Another Ubisoft High Ranking Member Stepping Down After Misconduct Allegations - But Not Leaving Company
Assassin's Creed: Valhalla released on November 10th, and is currently one of the largest PC launches for a Ubisoft title. Overall it's one of the biggest Assassin's Creed titles to have sold in the company's history.
On November 13th, the Montreal studio was put into lock down after a police call about a potential hostage situation. The building is an office complex for multiple businesses. This turned out to be a hoax and police will investigate the situation further.
And as of November 18th, Managing Director Hugues Ricour for Ubisoft Singapore is stepping down from his position after allegations of workplace misconduct. This was further explained in a Gamasutra article that Ricour will not be leaving the company. Rather, he's being moved to another Ubisoft location - position unknown. Ricour was accused of multiple incidents of sexual harassment a few months ago. This is the part we're going to cover today.
2020 has been a tumultuous year for high-ranking members at Ubisoft with allegations of sexual harassment and various workplace misconduct (racism, etc.). While CEO Yves Guillemot announced a diversity initiative, it's not a blanket fix for the work environment that has been cultivated.
Several influential Ubisoft players have been fired, or resigned, in the wake of the allegations, including the former Valhalla creative director Ashraf Ismail. Which was a sign that maybe Ubisoft was taking the accusations seriously. Independent analysis of the Ubisoft culture has found the misconduct to be more wide-spread than expected, and occurring often.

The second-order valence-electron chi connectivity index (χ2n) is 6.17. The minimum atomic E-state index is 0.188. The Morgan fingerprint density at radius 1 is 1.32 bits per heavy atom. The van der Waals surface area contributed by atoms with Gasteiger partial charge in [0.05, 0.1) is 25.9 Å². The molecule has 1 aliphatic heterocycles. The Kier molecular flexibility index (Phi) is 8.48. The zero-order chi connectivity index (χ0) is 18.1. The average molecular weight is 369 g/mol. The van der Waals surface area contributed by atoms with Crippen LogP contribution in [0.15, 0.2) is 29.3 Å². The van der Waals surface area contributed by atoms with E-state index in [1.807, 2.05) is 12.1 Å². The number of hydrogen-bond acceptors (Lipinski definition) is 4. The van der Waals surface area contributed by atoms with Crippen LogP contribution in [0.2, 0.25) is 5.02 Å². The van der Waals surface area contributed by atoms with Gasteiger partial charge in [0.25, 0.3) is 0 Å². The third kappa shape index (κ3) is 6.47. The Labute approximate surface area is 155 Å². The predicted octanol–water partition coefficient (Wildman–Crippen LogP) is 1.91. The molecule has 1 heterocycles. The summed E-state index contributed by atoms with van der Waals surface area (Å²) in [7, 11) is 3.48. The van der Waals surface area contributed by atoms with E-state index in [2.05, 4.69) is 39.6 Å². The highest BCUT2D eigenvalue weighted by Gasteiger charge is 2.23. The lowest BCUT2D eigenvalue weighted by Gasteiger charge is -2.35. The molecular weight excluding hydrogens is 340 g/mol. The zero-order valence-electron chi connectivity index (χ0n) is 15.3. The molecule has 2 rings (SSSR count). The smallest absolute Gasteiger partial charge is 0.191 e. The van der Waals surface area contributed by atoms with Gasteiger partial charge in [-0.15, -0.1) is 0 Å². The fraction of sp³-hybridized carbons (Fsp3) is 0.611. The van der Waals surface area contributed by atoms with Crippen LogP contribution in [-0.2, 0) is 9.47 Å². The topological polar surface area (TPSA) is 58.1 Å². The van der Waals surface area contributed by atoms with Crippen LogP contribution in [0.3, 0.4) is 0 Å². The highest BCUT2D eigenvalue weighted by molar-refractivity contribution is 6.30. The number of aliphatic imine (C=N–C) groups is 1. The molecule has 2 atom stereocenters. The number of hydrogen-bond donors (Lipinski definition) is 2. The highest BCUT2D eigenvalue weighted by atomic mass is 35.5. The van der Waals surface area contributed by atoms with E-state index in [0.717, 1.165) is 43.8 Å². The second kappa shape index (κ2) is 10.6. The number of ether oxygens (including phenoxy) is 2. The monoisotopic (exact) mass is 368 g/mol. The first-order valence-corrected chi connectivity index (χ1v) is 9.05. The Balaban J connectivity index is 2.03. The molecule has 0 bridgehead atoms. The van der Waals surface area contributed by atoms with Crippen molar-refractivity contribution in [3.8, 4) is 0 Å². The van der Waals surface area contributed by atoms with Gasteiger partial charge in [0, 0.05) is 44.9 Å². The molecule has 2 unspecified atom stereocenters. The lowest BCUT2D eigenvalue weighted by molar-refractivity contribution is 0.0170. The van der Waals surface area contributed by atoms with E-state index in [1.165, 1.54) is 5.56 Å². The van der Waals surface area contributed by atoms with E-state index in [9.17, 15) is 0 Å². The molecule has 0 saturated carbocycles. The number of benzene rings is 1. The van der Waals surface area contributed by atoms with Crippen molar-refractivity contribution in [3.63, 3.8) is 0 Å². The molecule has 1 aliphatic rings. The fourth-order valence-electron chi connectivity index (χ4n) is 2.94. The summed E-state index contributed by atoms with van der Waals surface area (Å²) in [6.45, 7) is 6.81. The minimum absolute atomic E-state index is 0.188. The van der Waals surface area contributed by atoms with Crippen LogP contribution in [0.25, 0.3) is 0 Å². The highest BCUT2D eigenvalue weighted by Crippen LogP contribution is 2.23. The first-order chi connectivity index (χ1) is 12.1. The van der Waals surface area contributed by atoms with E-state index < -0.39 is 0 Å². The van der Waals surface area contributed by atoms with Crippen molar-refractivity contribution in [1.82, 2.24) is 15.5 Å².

Which is why Ricour not being fired from Ubisoft is troubling. Given the ongoing investigation into the allegations against him, strong cases at that, it's difficult to say why Ubisoft would be willing to keep Ricour around. These are not allegations that will disappear overnight. They will follow him wherever he goes in the company. And if he has any position of power, it's possible he'll abuse it again. (I'm not saying one can't work on their issues and better themselves. They absolutely can. But given Ubisoft's history, this is a very dangerous precedent to be settling on. They need to be more transparent in this situation; within legal limitations. Ricour should be placed in a job where he has no management authority and be on a leave of absence to seek assistance in changing his behavior.)
Why would Ubisoft keep him around? Maybe Ricour is one of the few high-ranking talents left, and management doesn't want to lose any more. Or maybe they see the allegations as a passing phase that will flame out quickly.
The current praise for Valhalla is burying this story. Ubisoft needs to be careful of how to proceed if they expect to make things right for their staff and victims.